The decision

Upper Tribunal
(Immigration and Asylum Chamber) Appeal Number: PA/05539/2019


On the papers
Decision & Reasons Promulgated
On 5 October 2020
On 8 October 2020




(anonymity direction made)



1. The appellant appeals with permission a decision of First-tier Tribunal Judge P-J S White ('the Judge') promulgated on 12 November 2019 in which the Judge dismissed the appellant's appeal on protection and human rights grounds.
2. Permission to appeal was initially refused by another judge of the First-tier Tribunal but granted on a renewed application by the Upper Tribunal, the operative part of the grant being in the following terms:
"4. The judge did not find the appellant credible and rejected her account of being trafficked and forced into prostitution in its entirety. It is apparent that one of the reasons the judge did not find the appellant credible is that he considered aspects of her account to not be plausible or probable. For example, at paragraph 27 he stated that the chance of various events described in that paragraph occurring together seemed "very low indeed" and at paragraph 28 he stated that the appellant's account required "a significant number of individually improbable things to go just right for her".
5. At paragraph 38 the judge stated that although "perceptions of plausibility" are not always a safe or reliable guide, this is "tempered by the fact that I am here considering the supposed actions of a group of European criminals and an educated European appellant, rather than the cultural norms of a wholly strange society". Arguably, the judge has not explained why he has taken the view that in a case concerning Albanian traffickers it is safer/more reliable to rely on "perceptions of plausibility" than in cases concerning certain other societies. Arguably, the judge has fallen into legal error in his approach to the reliability of his perception of plausibility.
6. All grounds are arguable."
3. As a result of the Covid-19 pandemic directions were sent to the parties indicating a provisional view reached by the Upper Tribunal that it would be appropriate in this case to determine whether the Judge had made an error of law material to the decision to dismiss the appeal of the papers and providing an opportunity for the parties to make additional submissions in relation to the merits of their case if they wished to do so.
4. The Secretary of State filed a response dated 30 July 2020 indicating no objection to a remote hearing. No response had been received at the date for consideration of these matters from either the appellant or her representatives.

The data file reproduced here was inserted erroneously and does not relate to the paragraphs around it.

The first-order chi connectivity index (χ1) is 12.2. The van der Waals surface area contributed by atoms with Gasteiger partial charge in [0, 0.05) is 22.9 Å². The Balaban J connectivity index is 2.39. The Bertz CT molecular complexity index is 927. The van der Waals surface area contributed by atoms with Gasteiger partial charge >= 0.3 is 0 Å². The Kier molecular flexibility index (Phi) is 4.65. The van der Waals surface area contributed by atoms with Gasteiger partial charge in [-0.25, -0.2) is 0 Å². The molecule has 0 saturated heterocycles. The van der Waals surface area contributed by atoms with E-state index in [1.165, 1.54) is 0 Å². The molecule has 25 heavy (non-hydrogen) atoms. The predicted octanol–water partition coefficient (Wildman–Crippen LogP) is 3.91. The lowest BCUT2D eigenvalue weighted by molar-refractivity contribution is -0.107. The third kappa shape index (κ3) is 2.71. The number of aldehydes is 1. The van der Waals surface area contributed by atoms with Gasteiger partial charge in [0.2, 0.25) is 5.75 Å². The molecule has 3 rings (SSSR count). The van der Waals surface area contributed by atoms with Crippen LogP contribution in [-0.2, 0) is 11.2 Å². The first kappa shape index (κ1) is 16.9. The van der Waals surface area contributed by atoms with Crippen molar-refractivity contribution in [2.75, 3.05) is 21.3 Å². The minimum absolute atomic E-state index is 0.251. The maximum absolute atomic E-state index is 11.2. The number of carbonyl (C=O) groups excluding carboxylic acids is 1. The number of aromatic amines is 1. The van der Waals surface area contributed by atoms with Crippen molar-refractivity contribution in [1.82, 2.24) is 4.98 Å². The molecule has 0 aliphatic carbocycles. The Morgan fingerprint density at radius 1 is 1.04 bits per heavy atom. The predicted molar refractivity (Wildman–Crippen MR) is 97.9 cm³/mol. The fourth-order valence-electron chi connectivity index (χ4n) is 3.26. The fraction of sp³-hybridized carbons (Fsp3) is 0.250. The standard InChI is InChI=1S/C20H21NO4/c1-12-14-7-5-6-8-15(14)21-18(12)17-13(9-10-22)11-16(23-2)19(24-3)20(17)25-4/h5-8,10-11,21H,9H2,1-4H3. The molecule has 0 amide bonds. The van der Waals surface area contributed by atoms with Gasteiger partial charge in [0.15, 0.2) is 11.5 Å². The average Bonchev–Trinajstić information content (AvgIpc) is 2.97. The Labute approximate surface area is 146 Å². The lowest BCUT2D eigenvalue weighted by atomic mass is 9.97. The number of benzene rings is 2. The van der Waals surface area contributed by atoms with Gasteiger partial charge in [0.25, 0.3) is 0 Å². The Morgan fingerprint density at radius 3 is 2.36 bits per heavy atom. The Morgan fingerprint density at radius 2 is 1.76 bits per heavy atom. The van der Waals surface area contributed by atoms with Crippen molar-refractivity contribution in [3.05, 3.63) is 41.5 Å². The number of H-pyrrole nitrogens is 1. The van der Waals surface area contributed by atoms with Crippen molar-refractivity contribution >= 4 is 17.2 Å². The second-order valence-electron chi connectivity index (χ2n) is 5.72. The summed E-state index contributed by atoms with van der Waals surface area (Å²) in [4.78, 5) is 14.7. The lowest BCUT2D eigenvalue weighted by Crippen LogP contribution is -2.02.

5. The Overriding Objective is contained in the Upper Tribunal Procedure Rules. Rule 2(2) explains that dealing with a case fairly and justly includes: dealing with it in ways that are proportionate to the importance of the case, the complexity of the issues, etc; avoiding unnecessary formality and seeking flexibility in the proceedings; ensuring, so far as practicable, that the parties are able to participate fully in the proceedings; using any special expertise of the Upper Tribunal effectively; and avoiding delay, so far as compatible with proper consideration of the issues.
6. Rule 2(4) puts a duty on the parties to help the Upper Tribunal to further the overriding objective; and to cooperate with the Upper Tribunal generally.
7. Rule 34 of The Tribunal Procedure (Upper Tribunal) Rules 2008 provides:
(1) Subject to paragraphs (2) and (3), the Upper Tribunal may make any decision without a hearing.
(2) The Upper Tribunal must have regard to any view expressed by a party when deciding whether to hold a hearing to consider any matter, and the form of any such hearing.
(3) In immigration judicial review proceedings, the Upper Tribunal must hold a hearing before making a decision which disposes of proceedings.
(4) Paragraph (3) does not affect the power of the Upper Tribunal to-
(a) strike out a party's case, pursuant to rule 8(1)(b) or 8(2);
(b) consent to withdrawal, pursuant to rule 17;
(c) determine an application for permission to bring judicial review proceedings, pursuant to rule 30; or
(d) make a consent order disposing of proceedings, pursuant to rule 39, without a hearing.
8. It has not been shown to be inappropriate or unfair to exercise the discretion provided in Rule 34 by enabling the error of law question to be determined on the papers rather than in any other form of remote hearing. Nothing on the facts or in law is made out that makes consideration of the issues on the papers not in accordance with overriding objectives at this stage.
9. The appellant is a national of Albania born on 4 April 1990. The Judge sets out her immigration history, the basis on which she claimed to be entitled to a grant of international protection and, having had the benefit of considering documentary and oral evidence, sets out findings of fact from [17] of the decision under challenge.